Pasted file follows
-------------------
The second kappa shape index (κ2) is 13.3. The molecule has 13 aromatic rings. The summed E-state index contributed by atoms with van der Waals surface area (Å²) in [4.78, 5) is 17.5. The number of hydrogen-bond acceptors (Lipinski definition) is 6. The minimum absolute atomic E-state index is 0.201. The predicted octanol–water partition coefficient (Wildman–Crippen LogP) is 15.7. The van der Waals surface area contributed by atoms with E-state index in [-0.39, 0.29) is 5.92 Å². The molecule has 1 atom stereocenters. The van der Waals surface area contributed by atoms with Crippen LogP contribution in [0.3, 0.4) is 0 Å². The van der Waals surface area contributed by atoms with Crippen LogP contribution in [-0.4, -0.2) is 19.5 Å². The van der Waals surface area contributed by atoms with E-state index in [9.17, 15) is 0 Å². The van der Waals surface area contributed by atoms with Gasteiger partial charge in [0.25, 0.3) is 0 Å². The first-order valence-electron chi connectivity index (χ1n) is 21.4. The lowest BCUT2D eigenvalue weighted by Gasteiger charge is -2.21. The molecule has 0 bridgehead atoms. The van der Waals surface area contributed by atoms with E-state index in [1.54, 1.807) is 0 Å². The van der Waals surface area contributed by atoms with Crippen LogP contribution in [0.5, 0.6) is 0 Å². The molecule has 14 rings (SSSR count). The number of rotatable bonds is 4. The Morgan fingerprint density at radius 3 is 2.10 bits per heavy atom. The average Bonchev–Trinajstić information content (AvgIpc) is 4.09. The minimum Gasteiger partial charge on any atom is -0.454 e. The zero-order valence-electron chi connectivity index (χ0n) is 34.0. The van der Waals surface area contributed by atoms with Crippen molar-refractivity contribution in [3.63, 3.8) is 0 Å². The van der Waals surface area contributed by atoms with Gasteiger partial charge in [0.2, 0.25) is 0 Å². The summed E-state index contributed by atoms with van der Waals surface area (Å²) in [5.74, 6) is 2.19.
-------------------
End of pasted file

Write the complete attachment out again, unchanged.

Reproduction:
The second kappa shape index (κ2) is 13.3. The molecule has 13 aromatic rings. The summed E-state index contributed by atoms with van der Waals surface area (Å²) in [4.78, 5) is 17.5. The number of hydrogen-bond acceptors (Lipinski definition) is 6. The minimum absolute atomic E-state index is 0.201. The predicted octanol–water partition coefficient (Wildman–Crippen LogP) is 15.7. The van der Waals surface area contributed by atoms with E-state index in [-0.39, 0.29) is 5.92 Å². The molecule has 1 atom stereocenters. The van der Waals surface area contributed by atoms with Crippen LogP contribution in [0.3, 0.4) is 0 Å². The van der Waals surface area contributed by atoms with Crippen LogP contribution in [-0.4, -0.2) is 19.5 Å². The van der Waals surface area contributed by atoms with E-state index in [9.17, 15) is 0 Å². The van der Waals surface area contributed by atoms with Gasteiger partial charge in [0.25, 0.3) is 0 Å². The first-order valence-electron chi connectivity index (χ1n) is 21.4. The lowest BCUT2D eigenvalue weighted by Gasteiger charge is -2.21. The molecule has 0 bridgehead atoms. The van der Waals surface area contributed by atoms with E-state index in [1.54, 1.807) is 0 Å². The van der Waals surface area contributed by atoms with Crippen LogP contribution in [0.5, 0.6) is 0 Å². The molecule has 14 rings (SSSR count). The number of rotatable bonds is 4. The Morgan fingerprint density at radius 3 is 2.10 bits per heavy atom. The average Bonchev–Trinajstić information content (AvgIpc) is 4.09. The minimum Gasteiger partial charge on any atom is -0.454 e. The zero-order valence-electron chi connectivity index (χ0n) is 34.0. The van der Waals surface area contributed by atoms with Crippen molar-refractivity contribution in [3.63, 3.8) is 0 Å². The van der Waals surface area contributed by atoms with Gasteiger partial charge in [0.2, 0.25) is 0 Å². The summed E-state index contributed by atoms with van der Waals surface area (Å²) in [5.74, 6) is 2.19.